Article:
Spoilage of wine by Brettanomyces bruxellensis is typically due to the production of volatile phenols. These compounds can cause wine to be described as ‘barnyard’, “Band-Aid’, ‘horsy’, ‘medicinal’, and/or ‘clove’. Winemakers utilize a number of strategies to prevent the presence and growth of B. bruxellensis in their wines including sanitation, use of the antimicrobial sulfur dioxide, and pH and temperature management. These tactics attempt to prevent B. bruxellensis from infecting wine as well as create an inhospitable wine condition to reduce growth if infection occurs. The Osborne lab has been studying an additional factor influencing wine spoilage by B. bruxellensis, the concentration of volatile phenols pre- cursor compounds in wine.
The volatile phenols, 4-ethyl phenol (4-EP) and 4-ethyl guaiacol (4-EG), are produced by B. bruxellensis through the metabolism of their pre-cursors p-coumaric and ferulic acid. These cinnamic acids are naturally present in grapes (both red and white) and are typically found as esters of tartaric acid (coutaric and fetaric acid, respectively). The esterified forms are often present in higher concentrations in grapes and wine than the free forms but may be hydrolyzed during the winemaking process by chemical or enzymatic hydrolysis. B. bruxellensis can metabolize the hydrolyzed free form of these cinnamic acid esters to create volatile phenols but cannot metabolize the esterified forms. Previous research in the Osborne lab demonstrated that some Oenococcus oeni strains can remove the tartaric acid through the action of an enzyme, cinnamic esterase, and release free p-coumaric and ferulic acid that Brettanomyces can metabolize to 4-EP and 4-EG. However, the significance of enzymatic hydrolysis by O. oeni during malolactic fermentation relative to chemical hydrolysis during aging was unknown. If the esterified forms are hydrolyzed during aging anyway, then does it matter if O. oeni hydrolyzes them during MLF? To answer this question, we conducted an experiment assessing the hydrolysis of esterified p-coumaric during aging under different conditions (pH, ethanol, storage temperature) and compared this to the effect of enzymatic hydrolysis by O. oeni during MLF.
Pinot noir wines were produced and MLF was conducted with either a cinnamic esterase-positive (CE +) or cinnamic esterase-negative (CE -) O. oeni strain. At the completion of MLF, wines were adjusted to pH 3.60 or 3.80 and 13% or 15% v/v ethanol before being sterile filtered, bottled, and stored at 13 or 21°C. Wines were assessed for esterified and free p-coumaric acids during 180 days of storage. At the end of MLF there was a significantly higher concentration of ρ–coumaric acid in wine where MLF was performed by the CE (+) O. oeni strain rather than the CE (-) strain. Wines where MLF was conducted by a CE (+) strain contained 7.5 mg/L p-coumaric while wines where MLF was conducted by the CE (-) strain only contained 1.8 mg/L. While the CE (+) O. oeni caused significant changes in free and esterified ρ– coumaric acid concentrations, chemical hydrolysis during aging did not. No significant chemical hydrolysis of esterified ρ–coumaric acid to free ρ–coumaric acid was observed during 180 days aging, no matter the wine pH, ethanol, or storage temperature. At the end of 180 days aging, concentrations of free or esterified ρ-coumaric acid were the same as they were at the end of MLF. The significance of this finding for Brettanomyces wine spoilage was confirmed by inoculating all wines with B. bruxellensis at the end of 180 days aging. Wines that underwent MLF with the CE (+) O. oeni contained > 3500 μg/L of 4-EP while wines where the CE (-) strain conducted MLF contained < 425 μg/L 4-EP. Overall, this study demonstrates the importance of using a CE (-) O. oeni to conduct MLF to help reduce the risk of wine spoilage by B. bruxellensis as O. oeni strain had significantly more impact on volatile phenol pre-cursors concentrations than chemical hydrolysis during aging. — By Dr. James Osborne, Associate Professor and Enology Extension Specialist, Dept. of Food Science & Technology, OSU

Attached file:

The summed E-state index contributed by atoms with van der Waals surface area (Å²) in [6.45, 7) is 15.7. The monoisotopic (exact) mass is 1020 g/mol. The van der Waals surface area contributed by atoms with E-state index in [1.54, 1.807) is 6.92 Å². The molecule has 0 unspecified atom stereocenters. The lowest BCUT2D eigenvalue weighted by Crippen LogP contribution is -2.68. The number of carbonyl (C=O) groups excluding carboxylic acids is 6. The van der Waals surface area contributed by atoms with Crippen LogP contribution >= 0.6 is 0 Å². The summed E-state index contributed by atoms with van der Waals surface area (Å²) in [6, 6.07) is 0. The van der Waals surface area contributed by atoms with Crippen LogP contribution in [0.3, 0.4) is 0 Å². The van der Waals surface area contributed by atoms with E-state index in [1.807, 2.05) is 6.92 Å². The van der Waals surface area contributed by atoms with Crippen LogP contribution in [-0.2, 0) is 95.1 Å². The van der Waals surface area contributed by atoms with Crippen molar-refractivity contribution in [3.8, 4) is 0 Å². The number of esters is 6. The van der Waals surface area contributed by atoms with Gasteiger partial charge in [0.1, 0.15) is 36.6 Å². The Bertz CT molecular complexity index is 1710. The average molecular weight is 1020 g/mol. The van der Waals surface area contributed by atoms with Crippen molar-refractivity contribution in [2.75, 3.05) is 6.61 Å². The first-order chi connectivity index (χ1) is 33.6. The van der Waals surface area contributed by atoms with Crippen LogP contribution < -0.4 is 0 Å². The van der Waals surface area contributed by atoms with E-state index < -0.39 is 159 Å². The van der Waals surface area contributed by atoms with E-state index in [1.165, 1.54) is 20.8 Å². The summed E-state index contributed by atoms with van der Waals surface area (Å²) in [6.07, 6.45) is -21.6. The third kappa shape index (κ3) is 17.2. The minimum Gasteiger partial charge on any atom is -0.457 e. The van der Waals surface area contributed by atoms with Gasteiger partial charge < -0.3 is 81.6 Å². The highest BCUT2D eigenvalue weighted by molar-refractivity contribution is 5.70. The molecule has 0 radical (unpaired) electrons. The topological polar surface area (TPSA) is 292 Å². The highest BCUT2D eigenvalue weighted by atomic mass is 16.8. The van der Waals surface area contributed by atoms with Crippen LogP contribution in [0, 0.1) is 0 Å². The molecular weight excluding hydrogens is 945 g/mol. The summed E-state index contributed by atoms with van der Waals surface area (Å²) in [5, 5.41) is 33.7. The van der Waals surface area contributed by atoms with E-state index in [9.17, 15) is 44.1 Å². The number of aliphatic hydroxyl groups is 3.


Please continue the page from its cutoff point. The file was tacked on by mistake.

Funding for this project was provided by the Northwest Center for Small Fruits Research and the Oregon Wine Board